Did you know that tires account for up to 20% of your vehicle's fuel consumption in passenger cars but can be as much as 30 percent of fuel usage in large trucks. While low rolling resistance(LRR) tires may only reduce that by 2 to 3 percent compared to a standard tire that doesn't have low rolling resistance features, it's still fuel savings – not only helping the environment(lower your CO2 emissions), but your wallet, as well, giving you more miles from your tank.
credit:Toyota RAV4 Hybrid2.5 VVT-i 2016 by Kickaffe, commons.wikimedia.org
Using the current (2022.) average gas price of $4.84/gallon (regular; see gasprices.aaa.com), the typical driver of the one of the most popular domestic cars (e.g., crossover Toyota RAV 4) would save approx. $58 or more per year by using LRR tires.
For e.g., let's say your car gasoline economy is 31 miles per US gallon(mpg, or 13.18 km/l) and you cross 15.000 miles per year or 24.000 km. This is 483 gal/yr times 4.84 $/gal, equals 2337 $/yr. Savings could be 58 $/yr (2.5%). By choosing these types of tires(LRR) vs standard tires, over a five-year life span for a set of tires, this can easily add up to the equivalent value of getting one or two tires free. Not so bad? Remember, we are talking only about the tire rolling resistance. If you maintain proper tire pressure, change your driving habits, all of these could give you significant boost in the tire economy.
Tire manufacturers are cutting down on using materials harmful to the environment, while reducing friction, thus increasing fuel efficiency. As a result of less fuel used, CO2 emissions are also reduced, and the car becomes greener or "eco-friendly", with less wear on the tire, durability and longevity extended, which all lead to fewer tire shop visits.
Why choose a Low Rolling Resistance(LRR) tire?
Motivation for buying the LRR tires, besides aforementioned better fuel economy and savings, could be other benefits of this type of tires:
- less CO2 emission;
- reduced energy loss as tire rolls;
- decreased required rolling effort thus, less stress on engine thus, longer engine life.
Other things which can impact the car fuel economy
Besides aforementioned factors that affect the car fuel economy: rolling resistance between the road and wheels, driving habits, correct tire pressure; there are:
- overall car weight;
- car speed;
- efficiency of the heat engine;
- frictional losses within the drivetrain;
- rolling resistance within the wheels;
- subsystems powered by the engine, such as air conditioning, engine cooling, and the alternator;
- aerodynamic drag from moving through air;
- energy converted by frictional brakes into waste heat, or losses from regenerative braking in hybrid vehicles;
- fuel consumed while the engine is not providing power but still running, such as while idling.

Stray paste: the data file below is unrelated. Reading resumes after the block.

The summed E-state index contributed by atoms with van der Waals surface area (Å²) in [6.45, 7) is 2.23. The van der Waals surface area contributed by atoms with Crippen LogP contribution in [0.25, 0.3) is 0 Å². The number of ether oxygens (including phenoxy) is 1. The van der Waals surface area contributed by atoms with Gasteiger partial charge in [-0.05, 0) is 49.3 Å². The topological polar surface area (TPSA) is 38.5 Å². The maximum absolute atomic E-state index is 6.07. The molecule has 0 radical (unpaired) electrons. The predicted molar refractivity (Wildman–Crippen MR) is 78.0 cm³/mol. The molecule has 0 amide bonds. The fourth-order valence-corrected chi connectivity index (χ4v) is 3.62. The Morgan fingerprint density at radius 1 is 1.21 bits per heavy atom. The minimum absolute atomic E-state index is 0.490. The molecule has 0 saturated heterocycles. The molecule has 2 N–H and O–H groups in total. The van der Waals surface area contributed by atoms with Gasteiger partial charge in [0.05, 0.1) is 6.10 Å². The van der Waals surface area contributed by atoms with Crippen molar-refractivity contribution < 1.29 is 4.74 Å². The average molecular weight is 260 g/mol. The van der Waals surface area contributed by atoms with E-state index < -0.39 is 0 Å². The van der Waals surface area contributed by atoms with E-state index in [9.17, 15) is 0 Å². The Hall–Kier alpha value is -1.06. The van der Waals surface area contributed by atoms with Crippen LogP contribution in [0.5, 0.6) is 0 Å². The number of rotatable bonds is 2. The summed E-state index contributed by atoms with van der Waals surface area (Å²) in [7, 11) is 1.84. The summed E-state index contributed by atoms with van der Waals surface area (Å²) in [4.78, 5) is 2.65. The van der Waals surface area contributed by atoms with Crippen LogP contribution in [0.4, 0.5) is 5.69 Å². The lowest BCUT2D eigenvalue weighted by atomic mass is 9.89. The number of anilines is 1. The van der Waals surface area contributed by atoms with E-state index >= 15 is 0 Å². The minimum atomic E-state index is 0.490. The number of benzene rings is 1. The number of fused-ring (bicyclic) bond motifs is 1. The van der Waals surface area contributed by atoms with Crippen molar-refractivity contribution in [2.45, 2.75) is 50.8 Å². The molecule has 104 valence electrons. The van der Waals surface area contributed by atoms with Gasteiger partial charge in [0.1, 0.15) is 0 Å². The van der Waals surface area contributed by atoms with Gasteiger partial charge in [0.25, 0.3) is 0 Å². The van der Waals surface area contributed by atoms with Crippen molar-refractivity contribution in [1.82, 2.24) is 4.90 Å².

A/T vs highway/street tires - Will All-Terrain tires increase your gas spendings?
You already know the importance of selecting the right tire for your vehicle, driving habits, road and weather conditions.
Tread type affects your gas mileage too. So, if you’re considering to buy a set of all-terrain tires(A/T tires), think about how they'll change how much you pay at the gas station.
All-terrain tires mean the tires designed for all-weather conditions and maybe some off-road driving. If your car takes you sometimes to the off-road path, then a simple highway tire isn't going to help you much. This is a reason why most tire manufacturers have started to make tires with low rolling resistance(LRR tires), including A/T tires.
The crucial difference between A/T tires and highway (or street) tires is that A/T tires are designed to grip to different types of surfaces, including off-road paths. Results are not so quiet ride and bad fuel economy. All-terrain tires tend to have shorter lives than highway/street tires, because of their treadwear. Highway tires are designed more for fuel efficiency, smooth rides, and longer tread life. The consensus is that on average, A/T tires decrease fuel economy by about 3% compared to their highway relative.
Not only do A/Ts adversely affect fuel mileage, but they also wear out faster than highway tires. So, if you’re not in need of A/Ts, you can stick with highway/street tires, and even find the ones that are most fuel efficient. The overall price of ownership is less for a highway tire. Switch to all-terrains if you plan on taking frequent trips off pavement or if aesthetics is more of a priority than cost for you.
- Check why the correct tire pressure is so important?
- See Tire pressure conversion charts - bar to psi, psi to bar
- Winter tire pressure check - find out why is important to set higher tire pressure, when a car is in the garage.
- Tyre pressure during summer - when is the best time of the day to check tyre pressure?
- Continental tyre air pressure table for passenger cars and 4x4 vehicles